The invention also relates to an optical system as illustrated with reference to FIGS. 7 and 8. In these there are shown similar components, with the difference being that only one removable lens is provided in the hinged frame in front of the telescopic systems. Thus, the system with the lens carried by the removable lens out of the optical path, is focused at a predetermined distance, and when the lens is moved to be in front of one of the telescopic systems, the effective focal length of the telescope in front of which the added lens is positioned may be decreased or increased by such lens, as required.
The magnification of the telescopes and their focal length, as well as that of the optical system comprising the added lenses can be predetermined at will and allows for a rather large range of observation distances.
The novel optical system replaces the cumbersome caps and makes it possible for the user to switch instantly from one distance to another, which means from working or reading distance to a one image sharp far point, or vice-versa.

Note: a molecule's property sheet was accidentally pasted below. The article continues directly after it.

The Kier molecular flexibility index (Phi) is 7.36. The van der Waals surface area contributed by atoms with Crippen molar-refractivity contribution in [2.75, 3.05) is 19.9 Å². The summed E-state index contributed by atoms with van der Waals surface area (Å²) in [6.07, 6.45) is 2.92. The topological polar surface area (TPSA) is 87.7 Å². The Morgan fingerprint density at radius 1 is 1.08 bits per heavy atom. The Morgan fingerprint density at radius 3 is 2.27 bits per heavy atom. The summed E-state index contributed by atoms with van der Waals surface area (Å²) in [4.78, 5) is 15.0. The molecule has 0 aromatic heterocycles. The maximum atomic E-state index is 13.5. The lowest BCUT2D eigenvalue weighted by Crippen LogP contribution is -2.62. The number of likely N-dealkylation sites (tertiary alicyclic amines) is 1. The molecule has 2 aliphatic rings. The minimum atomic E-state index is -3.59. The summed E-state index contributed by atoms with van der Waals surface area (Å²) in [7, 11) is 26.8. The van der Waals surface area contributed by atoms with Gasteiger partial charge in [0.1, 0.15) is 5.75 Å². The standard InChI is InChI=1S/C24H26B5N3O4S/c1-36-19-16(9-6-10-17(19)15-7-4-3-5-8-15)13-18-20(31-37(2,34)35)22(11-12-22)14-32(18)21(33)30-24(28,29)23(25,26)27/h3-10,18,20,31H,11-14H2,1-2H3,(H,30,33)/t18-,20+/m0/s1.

The invention is illustrated with reference to the following examples:
An optical system of the invention was prepared for a near-sighted person of -5 d. The spectacles had lenses of -5 d, and these were equipped with magnifying telescopes having a magnification factor of 2 ×, giving a sharp vision at a distance of about 300 cm. In order to make possible a change-over to a working distance of 30 to 40 cm there were provided prismatic lenses in the removable frame which can be moved to be in front of the telescope systems, each of such lenses being of 10 prisms base out and of +5 d.
An optical system was provided for a near-sighted person of -5 d. The spectacle carrier frame was provided with -5 d lenses. To provide sharp vision at about 30 to 40 cm, there were provided magnifying telescopes of 4 ×, and in order to change over to a sharp vision at about 250 to 300 cm the removable frame was equipped with -7 d lenses, 5 prisms base out.
An optical system was provided for a farsighted person of +2 d. The carrier frame was provided with +2 d lenses and there were provided two telescope systems of magnification 2.5 × each attached to said lenses providing a sharp vision at a distance of about 250-300 cm. In order to change over to 30-40 cm distance, the frame was provided with a lens-pair of +4.5 d of 8 prisms, base in which gave the required sharp vision at the desired distance.